In order to be prepared for potential demand for Korlym and because we had single-source manufacturers of both the API for Korlym and Korlym tablets prior to the approval by the FDA of our second tablet manufacturer in November 2012, we have invested in inventory of both of these materials. Inventory amounts that are not expected to be consumed within twelve months following the balance sheet date are referred to as “Strategic Inventory” and classified as a noncurrent asset.

 

F-15


Table of Contents

CORCEPT THERAPEUTICS INCORPORATED

NOTES TO FINANCIAL STATEMENTS, Continued

 

Property and Equipment

Property and equipment consists of the following:

 

     December 31,  
     2012     2011  
     (in thousands)  

Furniture and equipment

   $ 157      $ 67   

Vehicles

     41        —     

Software

     15        9   

Leasehold improvements

     14        —     
  

 

 

   

 

 

 
     227        76   

Less: accumulated depreciation

     (77     (50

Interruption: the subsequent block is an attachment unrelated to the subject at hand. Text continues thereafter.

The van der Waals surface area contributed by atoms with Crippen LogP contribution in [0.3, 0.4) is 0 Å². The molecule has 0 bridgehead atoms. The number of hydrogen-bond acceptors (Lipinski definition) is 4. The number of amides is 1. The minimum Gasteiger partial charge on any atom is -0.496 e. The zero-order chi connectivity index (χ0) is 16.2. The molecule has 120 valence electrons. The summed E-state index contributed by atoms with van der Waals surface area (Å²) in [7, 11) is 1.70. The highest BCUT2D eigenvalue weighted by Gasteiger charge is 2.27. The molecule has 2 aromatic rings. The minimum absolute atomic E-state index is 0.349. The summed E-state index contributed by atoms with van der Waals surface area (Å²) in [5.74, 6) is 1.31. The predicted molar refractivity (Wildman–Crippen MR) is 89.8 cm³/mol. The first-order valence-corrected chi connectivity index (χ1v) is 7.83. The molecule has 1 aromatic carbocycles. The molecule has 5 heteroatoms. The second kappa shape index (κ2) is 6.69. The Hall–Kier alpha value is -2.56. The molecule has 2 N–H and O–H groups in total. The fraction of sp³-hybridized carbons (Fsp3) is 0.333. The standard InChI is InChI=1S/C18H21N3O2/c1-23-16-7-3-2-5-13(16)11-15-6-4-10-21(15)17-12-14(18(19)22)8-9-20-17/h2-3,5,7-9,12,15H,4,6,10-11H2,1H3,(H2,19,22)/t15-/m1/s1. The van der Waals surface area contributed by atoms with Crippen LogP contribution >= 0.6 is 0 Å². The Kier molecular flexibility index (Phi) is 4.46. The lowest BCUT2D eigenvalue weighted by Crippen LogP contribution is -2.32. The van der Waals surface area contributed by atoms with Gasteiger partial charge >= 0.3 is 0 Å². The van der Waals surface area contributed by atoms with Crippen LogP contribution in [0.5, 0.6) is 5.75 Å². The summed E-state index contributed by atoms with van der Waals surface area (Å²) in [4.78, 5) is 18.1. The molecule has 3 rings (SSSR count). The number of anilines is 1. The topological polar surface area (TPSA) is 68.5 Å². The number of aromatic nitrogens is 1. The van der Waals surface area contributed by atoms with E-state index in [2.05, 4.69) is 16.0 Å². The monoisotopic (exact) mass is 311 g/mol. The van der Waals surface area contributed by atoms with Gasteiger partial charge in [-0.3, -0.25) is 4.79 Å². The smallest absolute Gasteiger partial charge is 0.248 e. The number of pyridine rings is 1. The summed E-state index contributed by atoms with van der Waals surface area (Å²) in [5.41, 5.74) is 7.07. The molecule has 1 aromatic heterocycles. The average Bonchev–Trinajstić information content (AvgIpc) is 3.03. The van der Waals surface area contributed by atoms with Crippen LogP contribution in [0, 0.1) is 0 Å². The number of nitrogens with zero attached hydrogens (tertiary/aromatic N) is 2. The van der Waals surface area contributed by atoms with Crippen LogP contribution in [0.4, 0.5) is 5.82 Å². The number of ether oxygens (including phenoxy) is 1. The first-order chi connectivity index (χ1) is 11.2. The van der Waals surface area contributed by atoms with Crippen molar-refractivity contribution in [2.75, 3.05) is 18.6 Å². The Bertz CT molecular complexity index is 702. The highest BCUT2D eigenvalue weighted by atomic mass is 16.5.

$ 150      $ 26   
  

 

 

   

 

 

 

Other Accrued Liabilities

Other accrued liabilities consisted of the following:

 

     December 31,  
     2012      2011  
     (in thousands)  

Professional fees

   $ 311       $ 292   

Commercialization costs

     159         80   

Government rebates

     78         —     

Legal fees

     31         46   

Manufacturing costs

     7         78   

Other

     109         37   
  

 

 

    

 

 

 
   $ 695       $ 533   
  

 

 

    

 

 

 

6.    Long-Term Obligation

As discussed in Note 1, Basis of Presentation and Summary of Significant Accounting Policies, Long-term Obligation, in August 2012, we entered into a Financing Agreement with Biopharma under which we received $30 million from Biopharma. In return, we are obligated to make payments, calculated as a percentage of our net sales of Korlym, any future mifepristone-based products, our selective GR-II antagonists (together referred to as Covered Products) and any upfront, milestone or other contingent payments with respect to Covered Products. Biopharma’s right to receive payments will expire once it has received cumulative payments of $45 million.

Under the terms of the Financing Agreement, our payments are entirely variable, with no fixed minimums. If there are no net sales, upfront, milestone or other contingent payments in a period with respect to Covered Products, then no payment will be due for that period.